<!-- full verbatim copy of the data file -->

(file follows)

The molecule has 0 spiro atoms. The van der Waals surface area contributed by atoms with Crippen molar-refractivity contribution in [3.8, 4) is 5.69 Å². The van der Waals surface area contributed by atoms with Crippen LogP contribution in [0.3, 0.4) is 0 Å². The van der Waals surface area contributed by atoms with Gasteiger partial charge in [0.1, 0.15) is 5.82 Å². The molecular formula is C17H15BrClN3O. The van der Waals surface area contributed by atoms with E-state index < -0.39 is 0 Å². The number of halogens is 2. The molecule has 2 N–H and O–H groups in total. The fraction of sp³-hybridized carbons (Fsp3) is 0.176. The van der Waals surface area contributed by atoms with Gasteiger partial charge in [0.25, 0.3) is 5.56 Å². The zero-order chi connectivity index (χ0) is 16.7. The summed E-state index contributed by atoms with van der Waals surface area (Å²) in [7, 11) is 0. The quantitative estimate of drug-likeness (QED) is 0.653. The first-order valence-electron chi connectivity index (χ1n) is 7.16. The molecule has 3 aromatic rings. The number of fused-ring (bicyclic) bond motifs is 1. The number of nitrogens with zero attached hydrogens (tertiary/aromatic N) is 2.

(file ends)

The molecule has 0 spiro atoms. The van der Waals surface area contributed by atoms with Crippen molar-refractivity contribution in [3.8, 4) is 5.69 Å². The van der Waals surface area contributed by atoms with Crippen LogP contribution in [0.3, 0.4) is 0 Å². The van der Waals surface area contributed by atoms with Gasteiger partial charge in [0.1, 0.15) is 5.82 Å². The molecular formula is C17H15BrClN3O. The van der Waals surface area contributed by atoms with E-state index < -0.39 is 0 Å². The number of halogens is 2. The molecule has 2 N–H and O–H groups in total. The fraction of sp³-hybridized carbons (Fsp3) is 0.176. The van der Waals surface area contributed by atoms with Gasteiger partial charge in [0.25, 0.3) is 5.56 Å². The zero-order chi connectivity index (χ0) is 16.7. The summed E-state index contributed by atoms with van der Waals surface area (Å²) in [7, 11) is 0. The quantitative estimate of drug-likeness (QED) is 0.653. The first-order valence-electron chi connectivity index (χ1n) is 7.16. The molecule has 3 aromatic rings. The number of fused-ring (bicyclic) bond motifs is 1. The number of nitrogens with zero attached hydrogens (tertiary/aromatic N) is 2.